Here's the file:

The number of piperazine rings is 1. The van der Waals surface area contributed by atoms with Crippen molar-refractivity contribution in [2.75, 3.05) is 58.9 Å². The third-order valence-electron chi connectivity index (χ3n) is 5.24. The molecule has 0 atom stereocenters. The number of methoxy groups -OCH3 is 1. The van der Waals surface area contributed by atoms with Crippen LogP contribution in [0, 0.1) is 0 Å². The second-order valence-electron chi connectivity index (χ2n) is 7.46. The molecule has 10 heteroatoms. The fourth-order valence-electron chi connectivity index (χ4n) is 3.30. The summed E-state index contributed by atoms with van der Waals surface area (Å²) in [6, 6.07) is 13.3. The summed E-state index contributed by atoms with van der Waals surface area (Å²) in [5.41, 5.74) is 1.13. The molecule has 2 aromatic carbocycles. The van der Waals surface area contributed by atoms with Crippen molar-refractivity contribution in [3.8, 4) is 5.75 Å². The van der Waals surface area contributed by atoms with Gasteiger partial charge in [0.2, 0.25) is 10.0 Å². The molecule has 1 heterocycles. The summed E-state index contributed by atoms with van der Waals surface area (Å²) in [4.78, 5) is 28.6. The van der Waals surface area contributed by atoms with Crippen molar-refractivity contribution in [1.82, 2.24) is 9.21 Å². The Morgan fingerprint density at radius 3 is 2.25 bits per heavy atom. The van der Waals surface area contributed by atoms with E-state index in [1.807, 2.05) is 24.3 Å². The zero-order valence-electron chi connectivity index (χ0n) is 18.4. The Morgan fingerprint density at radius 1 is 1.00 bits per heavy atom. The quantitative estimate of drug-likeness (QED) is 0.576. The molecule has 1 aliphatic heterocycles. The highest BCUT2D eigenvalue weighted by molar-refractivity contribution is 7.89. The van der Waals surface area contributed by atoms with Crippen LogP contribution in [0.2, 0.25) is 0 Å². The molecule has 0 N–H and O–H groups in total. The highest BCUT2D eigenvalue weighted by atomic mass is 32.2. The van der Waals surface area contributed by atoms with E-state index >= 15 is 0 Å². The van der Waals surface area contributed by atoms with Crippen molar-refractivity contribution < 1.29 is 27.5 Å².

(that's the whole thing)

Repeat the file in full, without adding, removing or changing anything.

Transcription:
The number of piperazine rings is 1. The van der Waals surface area contributed by atoms with Crippen molar-refractivity contribution in [2.75, 3.05) is 58.9 Å². The third-order valence-electron chi connectivity index (χ3n) is 5.24. The molecule has 0 atom stereocenters. The number of methoxy groups -OCH3 is 1. The van der Waals surface area contributed by atoms with Crippen LogP contribution in [0, 0.1) is 0 Å². The second-order valence-electron chi connectivity index (χ2n) is 7.46. The molecule has 10 heteroatoms. The fourth-order valence-electron chi connectivity index (χ4n) is 3.30. The summed E-state index contributed by atoms with van der Waals surface area (Å²) in [6, 6.07) is 13.3. The summed E-state index contributed by atoms with van der Waals surface area (Å²) in [5.41, 5.74) is 1.13. The molecule has 2 aromatic carbocycles. The van der Waals surface area contributed by atoms with Crippen molar-refractivity contribution in [3.8, 4) is 5.75 Å². The van der Waals surface area contributed by atoms with Gasteiger partial charge in [0.2, 0.25) is 10.0 Å². The molecule has 1 heterocycles. The summed E-state index contributed by atoms with van der Waals surface area (Å²) in [4.78, 5) is 28.6. The van der Waals surface area contributed by atoms with Crippen molar-refractivity contribution in [1.82, 2.24) is 9.21 Å². The Morgan fingerprint density at radius 3 is 2.25 bits per heavy atom. The van der Waals surface area contributed by atoms with E-state index in [1.807, 2.05) is 24.3 Å². The zero-order valence-electron chi connectivity index (χ0n) is 18.4. The Morgan fingerprint density at radius 1 is 1.00 bits per heavy atom. The quantitative estimate of drug-likeness (QED) is 0.576. The molecule has 1 aliphatic heterocycles. The highest BCUT2D eigenvalue weighted by molar-refractivity contribution is 7.89. The van der Waals surface area contributed by atoms with Crippen LogP contribution in [0.2, 0.25) is 0 Å². The molecule has 0 N–H and O–H groups in total. The highest BCUT2D eigenvalue weighted by atomic mass is 32.2. The van der Waals surface area contributed by atoms with E-state index >= 15 is 0 Å². The van der Waals surface area contributed by atoms with Crippen molar-refractivity contribution < 1.29 is 27.5 Å².